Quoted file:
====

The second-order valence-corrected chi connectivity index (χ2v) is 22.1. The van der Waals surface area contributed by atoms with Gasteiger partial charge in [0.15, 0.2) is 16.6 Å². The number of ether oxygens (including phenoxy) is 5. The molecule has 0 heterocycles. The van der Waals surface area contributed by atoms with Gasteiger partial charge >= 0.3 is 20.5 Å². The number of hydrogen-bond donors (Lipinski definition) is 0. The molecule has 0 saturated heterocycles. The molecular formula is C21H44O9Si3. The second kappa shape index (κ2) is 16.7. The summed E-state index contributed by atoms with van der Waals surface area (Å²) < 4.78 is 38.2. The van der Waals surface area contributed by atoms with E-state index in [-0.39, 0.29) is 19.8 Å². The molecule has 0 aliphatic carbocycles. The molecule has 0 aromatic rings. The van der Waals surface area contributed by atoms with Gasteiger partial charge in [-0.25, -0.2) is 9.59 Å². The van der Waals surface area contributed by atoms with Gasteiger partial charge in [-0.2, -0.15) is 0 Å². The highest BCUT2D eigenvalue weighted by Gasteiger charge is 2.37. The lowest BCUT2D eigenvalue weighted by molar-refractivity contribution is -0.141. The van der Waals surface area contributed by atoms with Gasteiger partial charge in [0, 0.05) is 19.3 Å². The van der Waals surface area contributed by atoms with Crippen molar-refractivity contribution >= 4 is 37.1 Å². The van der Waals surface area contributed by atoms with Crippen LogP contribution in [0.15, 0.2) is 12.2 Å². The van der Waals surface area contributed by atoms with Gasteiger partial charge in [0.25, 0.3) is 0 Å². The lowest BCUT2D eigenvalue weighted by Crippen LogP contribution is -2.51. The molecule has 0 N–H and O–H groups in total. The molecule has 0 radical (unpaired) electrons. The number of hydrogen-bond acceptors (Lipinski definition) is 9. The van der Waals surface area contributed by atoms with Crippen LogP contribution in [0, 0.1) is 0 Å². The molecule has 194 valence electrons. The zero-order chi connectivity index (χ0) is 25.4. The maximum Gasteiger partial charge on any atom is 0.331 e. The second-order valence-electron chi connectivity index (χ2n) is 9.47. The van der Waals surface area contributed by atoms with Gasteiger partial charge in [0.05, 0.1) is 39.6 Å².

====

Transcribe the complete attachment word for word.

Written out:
The second-order valence-corrected chi connectivity index (χ2v) is 22.1. The van der Waals surface area contributed by atoms with Gasteiger partial charge in [0.15, 0.2) is 16.6 Å². The number of ether oxygens (including phenoxy) is 5. The molecule has 0 heterocycles. The van der Waals surface area contributed by atoms with Gasteiger partial charge >= 0.3 is 20.5 Å². The number of hydrogen-bond donors (Lipinski definition) is 0. The molecule has 0 saturated heterocycles. The molecular formula is C21H44O9Si3. The second kappa shape index (κ2) is 16.7. The summed E-state index contributed by atoms with van der Waals surface area (Å²) < 4.78 is 38.2. The van der Waals surface area contributed by atoms with E-state index in [-0.39, 0.29) is 19.8 Å². The molecule has 0 aliphatic carbocycles. The molecule has 0 aromatic rings. The van der Waals surface area contributed by atoms with Gasteiger partial charge in [-0.25, -0.2) is 9.59 Å². The van der Waals surface area contributed by atoms with Gasteiger partial charge in [-0.2, -0.15) is 0 Å². The highest BCUT2D eigenvalue weighted by Gasteiger charge is 2.37. The lowest BCUT2D eigenvalue weighted by molar-refractivity contribution is -0.141. The van der Waals surface area contributed by atoms with Gasteiger partial charge in [0, 0.05) is 19.3 Å². The van der Waals surface area contributed by atoms with Crippen molar-refractivity contribution >= 4 is 37.1 Å². The van der Waals surface area contributed by atoms with Crippen LogP contribution in [0.15, 0.2) is 12.2 Å². The van der Waals surface area contributed by atoms with Gasteiger partial charge in [0.25, 0.3) is 0 Å². The lowest BCUT2D eigenvalue weighted by Crippen LogP contribution is -2.51. The molecule has 0 N–H and O–H groups in total. The molecule has 0 radical (unpaired) electrons. The number of hydrogen-bond acceptors (Lipinski definition) is 9. The van der Waals surface area contributed by atoms with Crippen LogP contribution in [0, 0.1) is 0 Å². The molecule has 194 valence electrons. The zero-order chi connectivity index (χ0) is 25.4. The maximum Gasteiger partial charge on any atom is 0.331 e. The second-order valence-electron chi connectivity index (χ2n) is 9.47. The van der Waals surface area contributed by atoms with Gasteiger partial charge in [0.05, 0.1) is 39.6 Å².